The benefits of strengths-focused interviews over traditional competency-based approaches

Traditional competency-based interview approaches have become the norm in most large companies today. There appeal lies in their simplicity as well as their supposed ability to predict successful performance of applicants in job at all levels. However, there are a growing number of problems associated with this type of selection interview including:

Underlying flawed assumptions that all high performers in a specific role achieve their outcomes using the same or at least similar qualities and behaviours. This is no longer supported by recent research which shows that people doing similar jobs possess a wide diversity of underlying personality strengths, although their skills and domain knowledge may be very similar.

  1. Competencies are derived through understanding what standards are required for “competent performance” in a job. Whilst we believe it is important to define these minimum standards, competencies don’t fully capture the person’s strengths and potential, in other words, their true sources of energy and excellence at work. The result is that a competency-based approach encourages mediocrity and well-rounded performance rather than excellence.
  2. Candidates can easily prepare for and rehearse competency-based interview answers as the process is incredibly transparent and predictable. There is now even a plethora of books available to help candidates prepare their answers to more commonly asked questions. This undermines the accuracy and reliability of this type of interview as a robust selection tool.
  3. Candidates often find the whole competency-based interview process to be tedious and repetitive; it does nothing to engage their attention and energy and often leaves candidates feeling neutral or de-energised by the process at a time when the organisation is hoping to create the best possible impression amongst top candidates.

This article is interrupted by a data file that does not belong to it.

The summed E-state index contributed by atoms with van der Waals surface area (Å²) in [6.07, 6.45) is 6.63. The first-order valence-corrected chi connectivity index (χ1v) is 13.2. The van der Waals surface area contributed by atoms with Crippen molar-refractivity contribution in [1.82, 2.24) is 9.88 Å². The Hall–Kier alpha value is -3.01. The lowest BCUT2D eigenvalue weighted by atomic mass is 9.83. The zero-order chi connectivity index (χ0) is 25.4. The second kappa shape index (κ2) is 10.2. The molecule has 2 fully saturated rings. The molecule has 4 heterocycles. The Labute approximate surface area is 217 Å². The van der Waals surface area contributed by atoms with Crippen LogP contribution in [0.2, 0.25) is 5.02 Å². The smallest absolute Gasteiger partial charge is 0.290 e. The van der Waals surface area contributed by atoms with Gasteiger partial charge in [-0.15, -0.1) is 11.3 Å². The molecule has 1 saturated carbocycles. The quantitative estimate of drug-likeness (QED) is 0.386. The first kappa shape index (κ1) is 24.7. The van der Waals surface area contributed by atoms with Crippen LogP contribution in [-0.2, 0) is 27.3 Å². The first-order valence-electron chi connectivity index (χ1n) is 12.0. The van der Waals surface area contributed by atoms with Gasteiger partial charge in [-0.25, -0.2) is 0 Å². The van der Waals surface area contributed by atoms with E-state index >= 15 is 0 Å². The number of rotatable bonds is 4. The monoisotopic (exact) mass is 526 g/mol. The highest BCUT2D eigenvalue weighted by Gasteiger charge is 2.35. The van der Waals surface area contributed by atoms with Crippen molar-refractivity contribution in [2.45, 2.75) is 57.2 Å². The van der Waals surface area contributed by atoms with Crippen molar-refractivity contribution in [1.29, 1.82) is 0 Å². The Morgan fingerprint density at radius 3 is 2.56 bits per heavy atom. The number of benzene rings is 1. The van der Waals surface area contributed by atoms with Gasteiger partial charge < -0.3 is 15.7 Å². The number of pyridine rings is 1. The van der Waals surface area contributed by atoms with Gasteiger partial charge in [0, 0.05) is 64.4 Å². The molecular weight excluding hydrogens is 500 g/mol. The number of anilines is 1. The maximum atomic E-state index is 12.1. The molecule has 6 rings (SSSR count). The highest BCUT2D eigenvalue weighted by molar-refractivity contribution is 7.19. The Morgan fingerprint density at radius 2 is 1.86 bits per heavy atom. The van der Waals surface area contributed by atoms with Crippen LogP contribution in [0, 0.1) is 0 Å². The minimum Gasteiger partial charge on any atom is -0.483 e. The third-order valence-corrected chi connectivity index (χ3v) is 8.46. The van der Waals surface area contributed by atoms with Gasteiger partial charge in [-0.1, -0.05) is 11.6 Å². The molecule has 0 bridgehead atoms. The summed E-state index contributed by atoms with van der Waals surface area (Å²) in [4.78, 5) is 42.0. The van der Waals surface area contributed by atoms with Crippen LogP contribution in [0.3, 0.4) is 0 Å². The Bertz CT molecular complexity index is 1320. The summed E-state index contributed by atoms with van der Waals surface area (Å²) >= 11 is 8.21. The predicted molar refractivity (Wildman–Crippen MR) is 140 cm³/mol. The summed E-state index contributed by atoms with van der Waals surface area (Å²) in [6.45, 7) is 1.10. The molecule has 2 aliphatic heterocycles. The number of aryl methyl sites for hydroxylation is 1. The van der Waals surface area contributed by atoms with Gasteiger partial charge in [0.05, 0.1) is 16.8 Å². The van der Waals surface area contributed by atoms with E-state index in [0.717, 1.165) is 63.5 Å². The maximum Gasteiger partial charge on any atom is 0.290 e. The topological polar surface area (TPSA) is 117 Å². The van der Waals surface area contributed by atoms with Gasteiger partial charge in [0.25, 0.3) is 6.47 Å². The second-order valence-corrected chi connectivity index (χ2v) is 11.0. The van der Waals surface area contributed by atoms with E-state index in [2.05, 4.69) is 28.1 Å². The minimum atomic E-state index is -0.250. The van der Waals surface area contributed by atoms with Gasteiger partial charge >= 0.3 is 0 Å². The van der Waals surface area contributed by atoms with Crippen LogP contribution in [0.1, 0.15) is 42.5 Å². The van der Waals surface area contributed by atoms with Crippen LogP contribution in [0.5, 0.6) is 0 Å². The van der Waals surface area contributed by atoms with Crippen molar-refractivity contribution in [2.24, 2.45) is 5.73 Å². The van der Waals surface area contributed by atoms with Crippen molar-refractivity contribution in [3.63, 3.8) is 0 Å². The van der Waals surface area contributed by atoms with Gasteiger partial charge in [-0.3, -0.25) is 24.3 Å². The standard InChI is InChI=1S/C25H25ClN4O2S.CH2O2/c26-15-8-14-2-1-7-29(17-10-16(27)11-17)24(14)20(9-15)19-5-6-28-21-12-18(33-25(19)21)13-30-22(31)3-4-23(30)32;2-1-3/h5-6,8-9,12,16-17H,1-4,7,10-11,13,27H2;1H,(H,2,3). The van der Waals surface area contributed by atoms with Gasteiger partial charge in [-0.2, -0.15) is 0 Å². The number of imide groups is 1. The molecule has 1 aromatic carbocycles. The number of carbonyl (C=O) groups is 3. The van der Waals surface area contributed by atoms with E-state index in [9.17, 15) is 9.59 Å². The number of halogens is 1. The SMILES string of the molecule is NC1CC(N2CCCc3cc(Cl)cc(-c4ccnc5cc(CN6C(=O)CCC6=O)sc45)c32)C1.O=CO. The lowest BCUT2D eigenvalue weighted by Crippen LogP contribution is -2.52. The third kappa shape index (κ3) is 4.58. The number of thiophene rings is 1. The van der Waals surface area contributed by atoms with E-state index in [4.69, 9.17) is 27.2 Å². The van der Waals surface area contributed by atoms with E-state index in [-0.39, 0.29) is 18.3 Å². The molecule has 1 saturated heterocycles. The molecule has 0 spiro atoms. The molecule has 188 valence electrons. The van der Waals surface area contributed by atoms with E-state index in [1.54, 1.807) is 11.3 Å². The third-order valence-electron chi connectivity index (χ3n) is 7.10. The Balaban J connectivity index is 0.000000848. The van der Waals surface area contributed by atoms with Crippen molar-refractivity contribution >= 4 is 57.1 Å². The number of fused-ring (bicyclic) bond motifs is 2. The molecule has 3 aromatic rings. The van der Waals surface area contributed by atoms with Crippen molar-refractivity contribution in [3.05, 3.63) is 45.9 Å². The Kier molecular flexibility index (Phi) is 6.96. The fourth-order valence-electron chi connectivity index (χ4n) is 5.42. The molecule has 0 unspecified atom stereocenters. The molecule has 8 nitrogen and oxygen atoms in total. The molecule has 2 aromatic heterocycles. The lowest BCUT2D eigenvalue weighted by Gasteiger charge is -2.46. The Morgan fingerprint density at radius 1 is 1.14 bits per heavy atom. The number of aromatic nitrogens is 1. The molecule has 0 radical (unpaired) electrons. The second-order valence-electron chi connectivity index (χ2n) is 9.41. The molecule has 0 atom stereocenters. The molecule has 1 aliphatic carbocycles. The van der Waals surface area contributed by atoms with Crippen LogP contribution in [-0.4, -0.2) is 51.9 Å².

Recently, a refreshingly new approach to interviewing, called “strengths-based” or strengths-focused interviewing has rapidly gained popularity as a promising alternative to dated competency-based approaches. Early studies suggests that this provides a more accurate and in-depth understanding of key drivers of exceptional performance than traditional interviews. It also improve the overall candidate experience, enhancing an organisation’s employer brand and attractiveness to top talent.

Specific benefits this approach delivers include:

Clarity on the natural strengths or underlying qualities that energise a person and help them achieve excellence. Understanding what people have a strong desire to do, as well as what they are good at, is crucial as evidence shows that when people are energised by their work, they perform consistently better and are more strongly engaged at work.

  1. Improved candidate experience during hiring.
  2. Improved quality of new recruits and lower levels of voluntary turnover.
  3. More effective induction and quicker learning as the organisation understands how to keep the new hire engaged and challenged from day one.